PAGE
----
In this episode of The Italian American Podcast, we speak with Carole “DiFalco” Radziwill, an Emmy Award winning journalist and New York Times bestselling author, as well as a cast member of the hit Bravo-TV series “The Real Housewives of New York City.” Her first book,What Remains, is a memoir that traces her life from a child growing up in a boisterous working class family in upstate New York to her start in journalism, through her marriage to fellow ABC News producer Anthony Radziwill, the son of socialite/actress Caroline Lee Bouvier (younger sister of First Lady Jacqueline Lee Bouvier) and Polish Prince Stanisław Albrecht Radziwiłł, and the young couple’s heartbreaking battle with cancer. Her second book, a novel, The Widows Guide to Sex & Dating, was released in 2012.
Carole started her career as a journalist at ABC News working for Peter Jennings’ documentary unit, where she reported on stories in Cambodia, Haiti, India, and Israel. She traveled extensively on the Thai-Cambodian border reporting and filming in refugee camps and with Khmer Rouge soldiers for the award-winning documentary titled From the Killing Fields. For her journalism, she received three Emmy Awards and a Peabody Award, among other accolades.
During the 2001 Afghan War Carole spent four weeks filming with the 101st Airborne Division, stationed with an infantry unit at the U.S. military base in Khandahar. She produced segments for an ABC-TV series called Profiles From the Frontline.
In the Italian American Story Segment, we feature an interview with Beth Rubin, a travel expert from Select Italy with some pointers on how to start your initial planning for your next trip to Italy. She covers three very specific points to consider.
Carole Radziwill, our guest for this show, grew up in Suffern, New York, the same town where Italian American Podcast hosts Dolores and Anthony grew up, which is why we chose this quote for this episode.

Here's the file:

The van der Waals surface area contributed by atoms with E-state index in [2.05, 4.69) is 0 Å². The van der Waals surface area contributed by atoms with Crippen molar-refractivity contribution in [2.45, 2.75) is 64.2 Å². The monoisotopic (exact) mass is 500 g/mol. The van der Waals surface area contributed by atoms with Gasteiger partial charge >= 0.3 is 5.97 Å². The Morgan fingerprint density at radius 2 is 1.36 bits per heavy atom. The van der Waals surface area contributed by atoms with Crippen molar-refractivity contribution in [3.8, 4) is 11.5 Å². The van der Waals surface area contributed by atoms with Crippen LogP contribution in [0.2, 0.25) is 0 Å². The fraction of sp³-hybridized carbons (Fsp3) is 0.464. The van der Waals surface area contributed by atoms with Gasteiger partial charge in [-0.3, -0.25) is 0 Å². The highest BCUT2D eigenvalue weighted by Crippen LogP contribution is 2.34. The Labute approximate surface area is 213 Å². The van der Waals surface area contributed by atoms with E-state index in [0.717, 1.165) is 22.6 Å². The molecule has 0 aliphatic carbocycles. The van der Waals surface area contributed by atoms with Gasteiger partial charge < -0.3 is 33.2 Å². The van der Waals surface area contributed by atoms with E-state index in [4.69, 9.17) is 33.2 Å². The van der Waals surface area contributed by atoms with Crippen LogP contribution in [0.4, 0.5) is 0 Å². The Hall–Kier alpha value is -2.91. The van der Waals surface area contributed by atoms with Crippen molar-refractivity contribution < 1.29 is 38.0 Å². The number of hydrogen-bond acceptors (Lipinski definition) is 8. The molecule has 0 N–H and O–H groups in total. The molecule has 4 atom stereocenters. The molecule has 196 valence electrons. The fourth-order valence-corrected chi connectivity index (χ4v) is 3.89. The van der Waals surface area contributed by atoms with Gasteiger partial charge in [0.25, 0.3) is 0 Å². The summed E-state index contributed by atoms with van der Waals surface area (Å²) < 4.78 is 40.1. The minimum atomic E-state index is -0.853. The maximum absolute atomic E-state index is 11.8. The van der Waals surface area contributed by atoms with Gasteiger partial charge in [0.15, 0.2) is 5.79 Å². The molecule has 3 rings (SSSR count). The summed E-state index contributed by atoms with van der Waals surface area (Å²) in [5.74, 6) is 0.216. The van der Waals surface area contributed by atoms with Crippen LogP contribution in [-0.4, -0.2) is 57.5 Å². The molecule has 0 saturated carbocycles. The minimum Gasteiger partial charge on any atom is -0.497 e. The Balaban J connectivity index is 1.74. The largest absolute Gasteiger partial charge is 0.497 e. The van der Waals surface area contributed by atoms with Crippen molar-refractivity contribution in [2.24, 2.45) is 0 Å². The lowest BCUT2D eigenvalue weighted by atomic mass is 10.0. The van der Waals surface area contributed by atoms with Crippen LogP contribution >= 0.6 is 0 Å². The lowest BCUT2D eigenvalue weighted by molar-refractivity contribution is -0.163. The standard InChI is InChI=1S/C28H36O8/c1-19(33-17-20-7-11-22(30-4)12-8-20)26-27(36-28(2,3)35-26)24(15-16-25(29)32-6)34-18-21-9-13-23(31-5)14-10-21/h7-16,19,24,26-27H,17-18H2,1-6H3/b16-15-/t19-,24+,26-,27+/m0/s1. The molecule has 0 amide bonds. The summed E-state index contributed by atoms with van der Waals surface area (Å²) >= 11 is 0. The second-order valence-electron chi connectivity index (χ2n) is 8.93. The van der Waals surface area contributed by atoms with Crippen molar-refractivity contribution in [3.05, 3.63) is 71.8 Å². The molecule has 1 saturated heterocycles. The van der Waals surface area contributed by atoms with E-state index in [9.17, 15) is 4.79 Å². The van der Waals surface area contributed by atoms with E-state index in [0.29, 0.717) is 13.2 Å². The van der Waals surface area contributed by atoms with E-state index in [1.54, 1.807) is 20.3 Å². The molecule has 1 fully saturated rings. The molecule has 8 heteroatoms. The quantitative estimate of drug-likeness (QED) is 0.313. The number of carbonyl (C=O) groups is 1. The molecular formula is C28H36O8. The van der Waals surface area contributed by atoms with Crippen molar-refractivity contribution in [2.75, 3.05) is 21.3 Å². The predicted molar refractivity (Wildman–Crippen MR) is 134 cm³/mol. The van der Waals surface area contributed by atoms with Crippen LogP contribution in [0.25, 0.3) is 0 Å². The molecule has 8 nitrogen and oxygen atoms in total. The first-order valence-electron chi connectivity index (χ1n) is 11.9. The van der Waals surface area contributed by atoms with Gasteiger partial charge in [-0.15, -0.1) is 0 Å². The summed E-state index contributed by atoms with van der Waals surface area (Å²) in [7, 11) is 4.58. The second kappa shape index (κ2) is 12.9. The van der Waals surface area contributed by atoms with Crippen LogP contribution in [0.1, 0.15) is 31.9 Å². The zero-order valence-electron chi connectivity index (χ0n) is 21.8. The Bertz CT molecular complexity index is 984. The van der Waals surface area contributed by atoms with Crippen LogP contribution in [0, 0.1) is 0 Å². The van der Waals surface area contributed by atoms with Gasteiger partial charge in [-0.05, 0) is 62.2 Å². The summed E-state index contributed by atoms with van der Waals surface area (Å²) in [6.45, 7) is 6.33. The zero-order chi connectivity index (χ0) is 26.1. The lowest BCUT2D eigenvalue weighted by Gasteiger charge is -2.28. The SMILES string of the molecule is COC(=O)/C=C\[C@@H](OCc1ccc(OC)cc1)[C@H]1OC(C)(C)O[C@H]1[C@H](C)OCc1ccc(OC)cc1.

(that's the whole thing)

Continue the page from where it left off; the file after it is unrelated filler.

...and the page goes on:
“When I think of Suffern, I think of longing for something else. I think of Chris Nucci sitting on the hurdy-gurdy in Kingston, after I have just started an internship at ABC, asking, “Who do you think you are, Barbara Walters?” The question was rhetorical and wrapped in a sneer that suggested a girl from Suffern had no business being there. I was embarrassed, but I thought he was probably right. Who do you think you are?” – from Radziwill’s memoir, What Remains.
- “All the Italians were moving there.” – Carole Radziwill on her mother telling her why they were moving to Suffern
- “I thought all families were big and loud and boisterous and ate pasta every day…I didn’t realize it was unique to Italians.” – Carole Radziwill
- “I still self-identify as a journalist. That was my true passion.” – Carole Radziwill
- “Italians are very welcoming.” – Carole Radziwill
- “No one thinks of me as Italian, which really pisses me off.” – Carole Radziwill on the cast of The Real Housewives
- “The Italian truffle is like a mushroom, but way better.” – Beth Rubin on travel to Italy
Here are some key points from the episode segments:
Interview with Carole Radziwill
- Carole talked about her transition from working as an Emmy Award winning journalist to becoming a star on a reality television show.
- The memoir that Carole wrote gave here a chance to really reflect on her relationship with her husband after he passed away.
- Carole discussed that she tends to be very introspective, but she decided to take on the reality TV show role to challenge herself.
- Carole talked about her childhood during which he spent her summers with her Italian grandparents in upstate New York.
- Regarding Italian-American stereotypes in “The Real Housewives” series, Carole said that these shows really work when everyone on set has a deep love and understanding for each other underneath all of the screen acting.
- Carole gave her thoughts on why she didn’t change her name back to DiFalco after her husband passed way.
- Carole talked about her upcoming book that includes a series of essays on different aspects and experiences in her life.
- Relentlessness has played a huge role in Carole’s success.
Interview with Beth Rubin of Select Italy
- There are three items you should focus on when doing your initial planning for a trip to Italy: dates, budget, and location.
- Regarding dates, June, July, and August will be the most crowded, but all of the coastline treasures will be open and available. However, if you can travel in the offseason, there are some great things to see and do in the interior of Italy, and your hotel rates will likely be much lower than the summer months.
- Regarding location, the big three of Rome, Venice, and Florence are great and everyone should see them, but there are other amazing spots beyond these larger cities, like Sicily, Calabria, Campania, and Puglia.
- Regarding budget, your dates will really affect your budget. Airfares can be very inexpensive, maybe even half the price, in the off season.